Hislop has often made light of his own reputation as ‘the most sued man in Britain’ – but he admits there have been sleepless nights along the way. ‘Part of me thought, oh how marvellous – I’ll edit the paper from prison, and it’ll be very exciting. But another part of me thought, hmmm, no, I’ve had a look round some prisons, it doesn’t look great.’

While he’s relieved to be working in a time of greater press freedom than Hone enjoyed, he’s a firm believer that ‘every generation has to fight the battle again’. Blasphemy, he notes, is a particularly invidious charge. ‘There are journalists and bloggers all around the world who’ve been locked up on the grounds their work is blasphemous. Which is isn’t – it’s political.’

And in 2018, censorship doesn’t always come from those in power – Twitter’s army of the permanently offended are ever-vigilant for people going off the agreed script.

‘There is a sense in which people just want you to shut up,’ says Hislop. ‘They don’t want to argue it down, they just want you to be quiet. And you feel, no come on – let’s have the argument. This is what we do.’

Recently, Hislop felt the sharp end of this when his suggestion that women might be too modest and self-effacing to put themselves forward for Have I Got News For You received short shrift.

‘I was attempting to say something which didn’t come out the way I hoped it would come out,’ he offers by way of explanation. ‘But I’ve been in journalism a long time, so I can’t complain about it. I’ll just say that we’re aware of the criticism [of the show’s gender imbalance], we’re doing our best, and I should probably leave it at that.’

In every other respect, HIGNFY remains in remarkably rude health: after a gravity-defying 55 series, it’s still one of Britain’s top performing TV shows, and in 2016 won the BAFTA for Best Comedy. But Weekend surely can’t be alone in detecting an air of slight tension between Hislop – every inch the clubbable public school boy – and his fellow team captain, Underground train driver’s son Paul Merton…

‘Slight?’ says Hislop , amused. ‘Yes, there always has been, and it remains. Someone said that all English comedy is about class, and I think Paul thinks I’m a stuffed shirt.’

One thing both men did publicly agree on was that original host Angus Deayton’s position became untenable following lurid tabloid revelations about his private life. Presumably they felt Deayton had surrendered the moral high ground necessary for a satirical panel show?

‘Well, you don’t need much of a moral high ground, but you need an inch or two,’ argues Hislop. ‘I don’t want to be puritan and smug about it, but it became impossible to do. It’s a shame, because he was brilliant at it, but in many ways I think the show would probably have been history by now. It’s that rotating change of host that keeps it fresh.’

Hislop’s own private life came under the spotlight – or rather didn’t – when then Daily Mirror editor Piers Morgan launched a high-profile vendetta during which he pledged to ‘severely humiliate’ the ‘poisonous little twerp’ – only to draw an embarrassing blank. Is that because it’s part of the Private Eye editor’s job to maintain a squeaky clean sheet?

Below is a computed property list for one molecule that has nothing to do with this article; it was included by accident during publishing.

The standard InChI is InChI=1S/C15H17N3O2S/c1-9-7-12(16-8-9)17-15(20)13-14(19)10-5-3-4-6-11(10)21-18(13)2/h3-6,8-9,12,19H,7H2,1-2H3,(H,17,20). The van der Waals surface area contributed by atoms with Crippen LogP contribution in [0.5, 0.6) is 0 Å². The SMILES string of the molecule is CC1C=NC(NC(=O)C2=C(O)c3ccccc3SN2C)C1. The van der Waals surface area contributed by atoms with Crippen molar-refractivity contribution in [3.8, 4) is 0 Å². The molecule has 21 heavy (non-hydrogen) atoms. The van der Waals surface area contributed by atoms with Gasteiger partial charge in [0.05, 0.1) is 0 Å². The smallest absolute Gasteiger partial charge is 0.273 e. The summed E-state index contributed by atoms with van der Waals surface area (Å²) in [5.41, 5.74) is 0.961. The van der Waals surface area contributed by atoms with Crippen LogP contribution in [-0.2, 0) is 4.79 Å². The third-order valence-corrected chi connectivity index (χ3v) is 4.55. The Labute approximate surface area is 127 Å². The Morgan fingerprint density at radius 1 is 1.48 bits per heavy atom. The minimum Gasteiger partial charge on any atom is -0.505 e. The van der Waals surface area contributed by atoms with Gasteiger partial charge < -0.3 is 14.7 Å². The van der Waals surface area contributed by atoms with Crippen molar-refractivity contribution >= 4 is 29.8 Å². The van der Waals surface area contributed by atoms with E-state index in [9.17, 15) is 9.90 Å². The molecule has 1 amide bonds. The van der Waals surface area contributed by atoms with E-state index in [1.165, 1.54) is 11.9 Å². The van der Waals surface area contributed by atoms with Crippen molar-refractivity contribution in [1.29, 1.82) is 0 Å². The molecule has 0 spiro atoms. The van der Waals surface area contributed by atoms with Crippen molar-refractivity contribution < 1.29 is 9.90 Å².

‘No he’s just no good at it!’ Hislop chuckles. ‘There are skeletons in every cupboard. He’s just useless.’

It’s hard to imagine what those skeletons might be. A lifelong Anglican (unusual, he admits, in his line of work), Hislop lives an apparently blameless life in Chelsea and Kent with his wife, the bestselling novelist Victoria, with whom he has two grown-up children. (One of them, awkwardly, was in the same class as Piers Morgan’s son at the height of their public feud.)

He has never resisted being portrayed as a young fogey ('That would be flattery now,’ notes the 58-year-old) – but how does he feel about being that most devalued of public commodities, a celebrity?

‘Well, I mean, there’s not a great deal I can do about it,’ he shrugs. ‘It would be foolish to say, “Oh how awful, I never sought it”. I’ve been in your living room for 28 years! So I think you just have to cope with it. And you know, it has a lot of advantages, so I think one should not be too whingey about it.’

What was it then, in Hislop’s perfectly establishment upbringing – Africa, Ardingley, Oxford – that turned him into such a natural rebel?

‘Satire in this country tends to come from inside the club,’ he reasons. ‘Jonathan Swift was a cleric in the CofE, Byron was a member of the House of Lords. It tends to come from people who know the class they’re criticising.’

But has he ever asked himself what it is about satire – and satirists, from William Hone to Peter Cook – that has made it his life’s abiding passion?

‘I suppose it’s some sort of personality defect,’ he jokes. ‘I talked to [Spitting Image co-creator] Roger Law recently, and he said, “It’s just about belonging to the awkward squad”. That’s how you react to things. You do it because you do it.

‘I’m sure it would be possible, for example, to react to Trump’s appearance in this country by extreme fear, or a desire to take him seriously,’ he adds, before taking his leave to go check out that balloon. ‘I’ve never been struck by that desire.’

Published in Waitrose Weekend, August 16, 2018